I was also checking AMD, from your benchmarks it seems that the 4771 is roughly 30% faster than the 8350. For me that's worth my 100 euro. For the same money I can get an AMD FX-9590 which seem to have roughly the same performance but is a lot less energy efficient (thus hotter, louder). I also wasn't able to find a motherboard for AMD that has PCI express 3 (not sure if that matters much though...).

Will look at the other suggestions later. Am also considering a hybrid SSD/HDD, any opinions on that?

@fuzzy
What are good/cheap German online shops for parts? I am currently looking at http://www.caseking.de/, do you have any experience with them?
 
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I think you would benefit more with a slightly slower CPU hence the FX 8350.
Which is cheaper you save 74$ and get much faster GPU like the GTX 770 instead of 660.
The FPS gap is massive.

Check these benchmarks: http://gpuboss.com/gpus/GeForce-GTX-770-vs-GeForce-GTX-660
The gap is from 20 FPS to a massive 40 FPS.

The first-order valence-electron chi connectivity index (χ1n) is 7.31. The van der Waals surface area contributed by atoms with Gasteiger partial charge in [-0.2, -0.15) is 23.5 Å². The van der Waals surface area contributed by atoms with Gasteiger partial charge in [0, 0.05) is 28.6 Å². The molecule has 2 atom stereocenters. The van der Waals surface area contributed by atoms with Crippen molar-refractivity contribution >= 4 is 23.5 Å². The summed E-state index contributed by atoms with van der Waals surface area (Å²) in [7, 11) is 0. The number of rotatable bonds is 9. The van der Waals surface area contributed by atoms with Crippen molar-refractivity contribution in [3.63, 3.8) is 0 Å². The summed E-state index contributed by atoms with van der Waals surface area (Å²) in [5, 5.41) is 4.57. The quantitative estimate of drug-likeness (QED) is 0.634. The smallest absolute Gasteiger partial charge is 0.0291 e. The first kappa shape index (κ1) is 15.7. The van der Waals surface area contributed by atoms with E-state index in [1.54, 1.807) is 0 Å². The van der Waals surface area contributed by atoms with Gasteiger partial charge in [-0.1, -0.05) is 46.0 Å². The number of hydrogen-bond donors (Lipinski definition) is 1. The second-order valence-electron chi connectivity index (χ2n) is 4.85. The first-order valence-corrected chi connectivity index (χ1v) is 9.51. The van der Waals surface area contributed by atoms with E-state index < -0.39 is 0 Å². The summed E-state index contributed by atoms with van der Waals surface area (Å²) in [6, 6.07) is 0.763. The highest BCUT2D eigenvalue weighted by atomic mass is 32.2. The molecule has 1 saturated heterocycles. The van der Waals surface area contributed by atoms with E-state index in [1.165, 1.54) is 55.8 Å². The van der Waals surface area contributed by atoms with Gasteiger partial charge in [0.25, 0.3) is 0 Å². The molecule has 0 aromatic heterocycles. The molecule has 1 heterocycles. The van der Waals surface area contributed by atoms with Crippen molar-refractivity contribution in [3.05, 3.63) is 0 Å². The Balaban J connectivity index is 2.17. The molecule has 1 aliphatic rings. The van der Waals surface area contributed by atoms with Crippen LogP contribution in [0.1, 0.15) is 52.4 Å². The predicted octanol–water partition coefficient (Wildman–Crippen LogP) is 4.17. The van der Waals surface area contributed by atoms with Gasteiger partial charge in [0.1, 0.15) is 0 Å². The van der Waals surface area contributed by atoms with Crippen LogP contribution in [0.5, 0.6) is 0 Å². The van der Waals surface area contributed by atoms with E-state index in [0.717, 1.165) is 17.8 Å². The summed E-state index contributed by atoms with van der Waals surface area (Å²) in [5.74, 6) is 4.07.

So thats why i think having a slightly slower CPU and more powerful GPU you will benefit more from it.
In the end it's not gonna be CPU that will bottleneck you but the GPU.

and good cheap German shops Amazon.de?

Benhcmarks of WD Black 2 SSD/HDD Hybrid
http://hothardware.com/Reviews/WD-Black-2-DualDrive-SSDHDD-Hybrid-Review/?page=4

A hybrid HDD example seagate.. has a 750 Gb drive with a internal 8 gig SLC SSD About $150) will only speed up what is in the cache. Generally most of the performance whould come from the OS load, For programs and games load time is a gamble as you are limited to 8 Gb.
With say a 120/128 gig SSD, everything on the SSD is speeded up. However it is more expensive as the SSD will be around 100 bucks plus the cost of the HDD, around $130$.

For desktops, and with performance as an objective, go with a seperate SSD for OS + programs and a HDD for storage. The Seagate hybred would be a good choice for a laptop that only has a single drive bay - reason, might want more than the 128 Gb space.

Typical Windows + programs is around 30 gigs, add to that games you would install. You figure, 8 Gb in cache speed up, or the 30 Gb + games speed up.
In the end it's kinda your choice.